‘What’s unexpected about sex in the middle of a forest on a summer afternoon? Everyone’s been doing it since Adam and Eve.’ Mira says.

Gautam smiles. ‘Well, I hope there is no evil serpent lurking around here,’ he says.

Mira laughs and looks at her watch. It is five-thirty in the evening. ‘We should get going,’ she says.

They get dressed, clean up the mess, and put everything back into the picnic basket. ‘Do you have all your stuff. Phone, purse, everything?’ Gautam asks Mira.

‘Yeah, all here.’ Mira says.

‘Alrighty then. Let’s go.’ Gautam says, lighting up a cigarette.

They walk in comfortable silence, holding hands.

‘Race you to the car.’ Mira says suddenly and dashes off.

‘Wait, that’s cheating.’ Gautam shouts but Mira is gone. He drops his half-smoked cigarette and starts running.


Mira walks out of the bedroom, rubbing her eyes. She is wearing a long white t-shirt and nothing else. She opens the main door and finds two bottles of milk and a newspaper on the doorstep. They have been sitting there in the sun for the past four hours. She picks them up and goes into the kitchen. She opens a bottle and takes a whiff. It smells fine; or at least, it doesn’t smell bad. She switches on the coffee machine.

‘Morning, baby.’ Gautam says, walking in.

‘It is one-thirty,’ Mira says.

‘Mmmm. No better time for coffee and breakfast,’ Gautam says. He sits at the dining table.

‘I’m only making coffee. Don’t dream of breakfast,’ Mira says.

‘Okay, mom,’ Gautam says, sticking his tongue out. He opens up the newspaper and immediately his face goes white.

‘Oh my God!’ he says softly.

‘What happened?’ Mira asks, coming to him.

‘There was a fire in Vidarbha forest yesterday.’ Gautam tells Mira, showing her the paper.

The headlines read: Vidarbha Forest Burning and below that in smaller letters: Biggest Forest Fire in Indian History.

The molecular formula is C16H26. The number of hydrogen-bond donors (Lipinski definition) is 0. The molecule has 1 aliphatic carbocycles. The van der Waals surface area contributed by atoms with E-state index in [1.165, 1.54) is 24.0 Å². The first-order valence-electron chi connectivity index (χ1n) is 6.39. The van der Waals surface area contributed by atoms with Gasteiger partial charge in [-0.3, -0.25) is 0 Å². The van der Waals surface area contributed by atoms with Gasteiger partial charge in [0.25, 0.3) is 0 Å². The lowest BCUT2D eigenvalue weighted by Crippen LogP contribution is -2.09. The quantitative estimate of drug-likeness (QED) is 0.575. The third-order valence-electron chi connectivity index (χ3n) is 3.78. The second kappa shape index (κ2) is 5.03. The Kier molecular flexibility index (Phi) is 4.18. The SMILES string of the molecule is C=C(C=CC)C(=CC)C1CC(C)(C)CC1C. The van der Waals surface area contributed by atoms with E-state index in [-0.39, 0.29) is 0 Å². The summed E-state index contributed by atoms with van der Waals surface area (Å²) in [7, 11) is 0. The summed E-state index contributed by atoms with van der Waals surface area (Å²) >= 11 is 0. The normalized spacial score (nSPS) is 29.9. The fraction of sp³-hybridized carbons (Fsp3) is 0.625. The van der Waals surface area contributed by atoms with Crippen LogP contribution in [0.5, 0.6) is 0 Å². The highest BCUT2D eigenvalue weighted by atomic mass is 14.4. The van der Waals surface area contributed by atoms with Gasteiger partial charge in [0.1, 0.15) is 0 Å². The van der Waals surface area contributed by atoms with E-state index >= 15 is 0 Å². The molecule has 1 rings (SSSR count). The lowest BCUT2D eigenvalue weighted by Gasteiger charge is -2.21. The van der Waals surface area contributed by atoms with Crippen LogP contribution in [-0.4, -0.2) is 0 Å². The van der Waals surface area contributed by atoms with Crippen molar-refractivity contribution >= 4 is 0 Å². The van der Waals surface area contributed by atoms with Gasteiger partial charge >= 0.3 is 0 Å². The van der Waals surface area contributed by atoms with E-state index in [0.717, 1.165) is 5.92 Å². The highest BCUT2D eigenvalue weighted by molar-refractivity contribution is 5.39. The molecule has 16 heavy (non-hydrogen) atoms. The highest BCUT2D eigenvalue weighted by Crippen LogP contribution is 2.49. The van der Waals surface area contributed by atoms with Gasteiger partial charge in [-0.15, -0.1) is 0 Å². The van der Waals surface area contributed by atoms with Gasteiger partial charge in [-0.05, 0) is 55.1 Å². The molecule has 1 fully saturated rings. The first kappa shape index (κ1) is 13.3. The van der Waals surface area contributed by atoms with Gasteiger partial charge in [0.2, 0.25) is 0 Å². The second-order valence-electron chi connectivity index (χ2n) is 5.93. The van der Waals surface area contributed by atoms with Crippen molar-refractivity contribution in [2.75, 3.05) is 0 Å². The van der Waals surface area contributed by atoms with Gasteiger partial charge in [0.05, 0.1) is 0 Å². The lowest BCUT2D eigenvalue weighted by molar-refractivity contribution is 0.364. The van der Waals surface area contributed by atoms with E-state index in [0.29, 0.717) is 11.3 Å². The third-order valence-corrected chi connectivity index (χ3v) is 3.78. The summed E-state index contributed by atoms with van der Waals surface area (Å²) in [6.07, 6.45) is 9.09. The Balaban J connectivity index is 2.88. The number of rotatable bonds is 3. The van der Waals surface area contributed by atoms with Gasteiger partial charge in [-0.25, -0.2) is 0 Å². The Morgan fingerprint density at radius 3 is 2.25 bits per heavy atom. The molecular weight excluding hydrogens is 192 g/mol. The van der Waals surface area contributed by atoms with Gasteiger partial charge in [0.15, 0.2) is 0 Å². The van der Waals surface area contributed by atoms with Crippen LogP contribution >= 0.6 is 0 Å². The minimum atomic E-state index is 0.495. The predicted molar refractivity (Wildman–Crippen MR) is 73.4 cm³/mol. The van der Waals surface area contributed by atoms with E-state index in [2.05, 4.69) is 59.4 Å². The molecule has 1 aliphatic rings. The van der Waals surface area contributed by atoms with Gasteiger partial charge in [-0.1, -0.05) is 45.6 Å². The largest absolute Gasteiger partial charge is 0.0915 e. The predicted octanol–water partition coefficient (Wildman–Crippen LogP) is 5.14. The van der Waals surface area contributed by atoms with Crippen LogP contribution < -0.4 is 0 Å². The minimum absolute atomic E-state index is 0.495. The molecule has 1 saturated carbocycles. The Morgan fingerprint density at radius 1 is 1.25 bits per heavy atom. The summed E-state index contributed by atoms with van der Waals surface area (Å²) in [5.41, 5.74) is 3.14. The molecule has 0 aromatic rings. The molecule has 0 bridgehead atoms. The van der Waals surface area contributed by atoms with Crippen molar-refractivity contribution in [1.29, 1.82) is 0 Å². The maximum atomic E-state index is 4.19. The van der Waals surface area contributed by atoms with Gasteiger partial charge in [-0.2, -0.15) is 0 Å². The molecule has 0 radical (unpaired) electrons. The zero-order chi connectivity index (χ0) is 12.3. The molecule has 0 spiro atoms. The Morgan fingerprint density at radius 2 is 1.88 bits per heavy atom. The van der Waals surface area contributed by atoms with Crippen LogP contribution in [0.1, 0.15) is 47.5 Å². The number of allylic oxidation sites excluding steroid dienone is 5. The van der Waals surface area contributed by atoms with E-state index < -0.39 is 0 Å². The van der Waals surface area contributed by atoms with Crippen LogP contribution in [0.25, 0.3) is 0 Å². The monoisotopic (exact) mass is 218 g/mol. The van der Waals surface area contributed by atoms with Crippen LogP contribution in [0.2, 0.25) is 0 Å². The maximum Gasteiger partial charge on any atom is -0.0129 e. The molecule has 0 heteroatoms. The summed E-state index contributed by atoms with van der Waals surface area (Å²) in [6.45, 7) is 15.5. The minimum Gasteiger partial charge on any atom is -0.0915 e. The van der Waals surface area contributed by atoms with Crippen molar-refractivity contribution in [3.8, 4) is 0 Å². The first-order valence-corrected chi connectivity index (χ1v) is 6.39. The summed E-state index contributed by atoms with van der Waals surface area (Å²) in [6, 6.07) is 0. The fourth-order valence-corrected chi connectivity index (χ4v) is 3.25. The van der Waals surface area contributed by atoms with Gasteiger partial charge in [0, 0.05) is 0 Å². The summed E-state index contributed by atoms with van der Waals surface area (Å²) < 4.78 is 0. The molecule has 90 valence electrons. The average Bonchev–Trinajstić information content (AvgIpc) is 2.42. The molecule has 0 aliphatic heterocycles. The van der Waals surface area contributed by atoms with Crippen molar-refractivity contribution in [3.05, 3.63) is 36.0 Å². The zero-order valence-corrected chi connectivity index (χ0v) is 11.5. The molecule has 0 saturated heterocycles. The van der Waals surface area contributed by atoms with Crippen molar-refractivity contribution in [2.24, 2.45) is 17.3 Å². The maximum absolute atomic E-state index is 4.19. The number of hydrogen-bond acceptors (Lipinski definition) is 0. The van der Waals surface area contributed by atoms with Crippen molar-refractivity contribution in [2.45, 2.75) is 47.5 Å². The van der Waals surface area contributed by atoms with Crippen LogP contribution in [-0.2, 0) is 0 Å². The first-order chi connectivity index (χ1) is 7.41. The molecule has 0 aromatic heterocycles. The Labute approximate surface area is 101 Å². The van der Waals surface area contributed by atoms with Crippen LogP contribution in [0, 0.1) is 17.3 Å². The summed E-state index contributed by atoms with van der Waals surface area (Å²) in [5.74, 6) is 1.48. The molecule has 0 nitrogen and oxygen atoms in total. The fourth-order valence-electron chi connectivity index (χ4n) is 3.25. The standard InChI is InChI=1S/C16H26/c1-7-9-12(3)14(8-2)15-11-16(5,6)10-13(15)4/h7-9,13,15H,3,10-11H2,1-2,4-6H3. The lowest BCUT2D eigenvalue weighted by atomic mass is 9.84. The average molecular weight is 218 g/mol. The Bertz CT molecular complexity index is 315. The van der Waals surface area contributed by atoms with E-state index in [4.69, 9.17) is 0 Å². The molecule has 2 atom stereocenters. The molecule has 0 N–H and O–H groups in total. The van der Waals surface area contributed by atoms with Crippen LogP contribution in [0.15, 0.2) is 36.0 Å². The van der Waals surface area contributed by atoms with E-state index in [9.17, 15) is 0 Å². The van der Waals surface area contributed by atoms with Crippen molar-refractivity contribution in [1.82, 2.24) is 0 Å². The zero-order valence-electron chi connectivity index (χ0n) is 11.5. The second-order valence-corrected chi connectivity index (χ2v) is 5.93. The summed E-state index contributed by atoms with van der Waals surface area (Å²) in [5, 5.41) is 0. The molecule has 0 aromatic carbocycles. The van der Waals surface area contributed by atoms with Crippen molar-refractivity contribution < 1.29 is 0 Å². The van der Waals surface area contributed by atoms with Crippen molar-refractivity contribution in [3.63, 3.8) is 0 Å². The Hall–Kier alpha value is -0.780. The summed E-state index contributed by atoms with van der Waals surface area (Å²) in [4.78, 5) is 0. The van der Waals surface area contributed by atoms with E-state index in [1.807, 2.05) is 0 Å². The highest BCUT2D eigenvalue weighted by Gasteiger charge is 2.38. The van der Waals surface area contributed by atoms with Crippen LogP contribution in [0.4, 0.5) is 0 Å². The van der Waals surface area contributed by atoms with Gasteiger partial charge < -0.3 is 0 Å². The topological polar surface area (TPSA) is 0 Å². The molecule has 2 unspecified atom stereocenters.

Mira quickly scans the rest of the article. Apparently, thirty fire engines and five helicopters were still on site trying to put out the fire. Forest officials believe that the fire began in the evening but they are still unsure how it started.

‘This is fucking crazy.’ Gautam says.

‘I know. And we were right there. Just imagine what would have happened if we stayed in the forest for just one hour more.’ Mira says.

Both of them silently sip coffee for a couple of minutes.

‘We were incredibly lucky yesterday.’ Mira says finally.

‘Or…’ Gautam says. Mira looks at him. ‘It was the hand of God.’

Mira sighs.

‘What?’ Gautam asks.

‘You know how I feel about God and organized religion,’ she says.

‘Yeah, but surely even you have to agree that there was a higher power in all of this.’

Mira doesn’t feel like arguing. ‘Alright, maybe there was a higher power but let’s not go there now.’

She looks at the clock. ‘How about some breakfast,’ she says.

‘Let’s go to Dosa Story.’ Gautam says. ‘Give me five minutes,’ Mira says and goes into the bedroom. Gautam lights up a cigarette and smokes by the window.

‘I’m ready,’ Mira says.

‘Alrighty, let’s go,’ says Gautam.

He takes one last drag from his cigarette and looks around for an ashtray. There is one on the bed. He puts the cigarette in it and grabs his wallet and car keys.

A light gust of wind blows in from the open window. It flips the cigarette out of the ashtray and onto the cotton mattress. It is smoldering red on one end.

‘Ladies first,’ Gautam says, opening the front door. Mira playfully punches him on his arm on her way out.

And just as the front door closes shut, the soft white bedsheets begin to catch fire.